Rating agency Moody’s, which downgraded seven sub-Saharan African countries last year, expects pressures that led to the downgrades to go on this year.
Moody’s has a negative outlook for sub-Saharan Africa as a region, citing liquidity stress, low economic growth rates and political risk.
The region’s economies "will continue to face commodity-induced liquidity stress in 2017, with recurring fiscal deficits amid challenging financing conditions", says Moody's vice-president Lucie Villa.
Villa is also a senior analyst and co-author of the agency’s latest report on the region.
"These will remain important credit constraints and underpin our negative outlook for Sub-Saharan Africa sovereigns overall," she said.
Moody’s issues ratings on 19 countries in the region, and last year downgraded seven by two notches on average. Five still carry negative outlooks, meaning they could be downgraded again.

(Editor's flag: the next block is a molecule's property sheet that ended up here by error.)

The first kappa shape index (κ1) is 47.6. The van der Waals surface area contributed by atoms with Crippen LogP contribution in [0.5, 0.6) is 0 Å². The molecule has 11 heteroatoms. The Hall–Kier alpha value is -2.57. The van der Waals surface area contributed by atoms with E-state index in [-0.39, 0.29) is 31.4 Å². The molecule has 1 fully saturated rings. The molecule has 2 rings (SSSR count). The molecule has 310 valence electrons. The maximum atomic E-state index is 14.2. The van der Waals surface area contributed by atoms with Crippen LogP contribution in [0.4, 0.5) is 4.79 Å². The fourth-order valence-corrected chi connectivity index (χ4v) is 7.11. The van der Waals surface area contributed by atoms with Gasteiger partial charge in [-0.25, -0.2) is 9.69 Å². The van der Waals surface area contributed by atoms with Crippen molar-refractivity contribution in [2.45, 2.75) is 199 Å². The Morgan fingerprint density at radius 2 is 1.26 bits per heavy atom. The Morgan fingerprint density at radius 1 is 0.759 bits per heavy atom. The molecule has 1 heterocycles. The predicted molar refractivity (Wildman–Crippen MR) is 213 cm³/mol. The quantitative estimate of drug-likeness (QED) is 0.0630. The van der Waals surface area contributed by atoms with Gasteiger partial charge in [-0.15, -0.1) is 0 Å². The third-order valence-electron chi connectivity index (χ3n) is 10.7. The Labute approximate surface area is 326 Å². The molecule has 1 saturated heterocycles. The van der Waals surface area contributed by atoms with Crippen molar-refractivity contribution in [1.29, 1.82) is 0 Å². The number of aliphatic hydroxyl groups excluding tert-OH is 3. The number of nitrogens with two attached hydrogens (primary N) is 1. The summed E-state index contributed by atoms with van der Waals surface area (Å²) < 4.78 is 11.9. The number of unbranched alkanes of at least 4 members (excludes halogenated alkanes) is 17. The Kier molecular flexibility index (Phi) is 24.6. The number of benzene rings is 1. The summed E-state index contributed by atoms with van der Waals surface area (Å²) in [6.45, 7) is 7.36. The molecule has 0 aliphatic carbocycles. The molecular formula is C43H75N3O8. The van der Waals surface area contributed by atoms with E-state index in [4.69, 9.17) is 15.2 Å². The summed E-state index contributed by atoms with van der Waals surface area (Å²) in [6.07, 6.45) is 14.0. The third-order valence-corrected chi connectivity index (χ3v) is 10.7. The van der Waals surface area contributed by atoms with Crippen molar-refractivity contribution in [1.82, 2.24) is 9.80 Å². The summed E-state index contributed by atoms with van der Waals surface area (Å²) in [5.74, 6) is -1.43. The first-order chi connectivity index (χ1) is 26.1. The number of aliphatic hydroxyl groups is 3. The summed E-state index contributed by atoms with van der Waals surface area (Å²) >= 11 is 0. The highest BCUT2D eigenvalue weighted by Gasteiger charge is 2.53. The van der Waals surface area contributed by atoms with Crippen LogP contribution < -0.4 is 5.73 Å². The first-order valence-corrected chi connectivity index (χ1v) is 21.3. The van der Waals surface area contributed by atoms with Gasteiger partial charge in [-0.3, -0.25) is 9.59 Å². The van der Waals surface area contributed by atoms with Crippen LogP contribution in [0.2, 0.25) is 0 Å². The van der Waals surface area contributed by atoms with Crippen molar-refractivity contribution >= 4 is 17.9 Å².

The three major agencies — Moody’s, Fitch and S&P Global Ratings — gave SA a reprieve at the end of last year.
Moody’s says oil-and commodity-induced liquidity stress will be felt most acutely in Gabon, Mozambique, Republic of the Congo and Zambia, and to a lesser extent in Angola and Nigeria. But low oil prices will benefit East African countries such as Uganda, Kenya and Rwanda.
Moody’s expects some positive effects from fiscal consolidation plans in most of the countries it rates but says they will run into headwinds from "subdued growth, related social demands and potential shocks from the weather and geopolitics".
This is despite a forecast for economic growth to rise to 3.5% this year from an estimated 1.5% last year.
Growth in powerhouses Nigeria and SA, is expected to remain subdued. Rapid growth is expected in Ethiopia, Ivory Coast and Senegal.
Political risk clouds the outlook for Democratic Republic of Congo and Rwanda, where coming elections create scope for civil unrest, says Moody’s.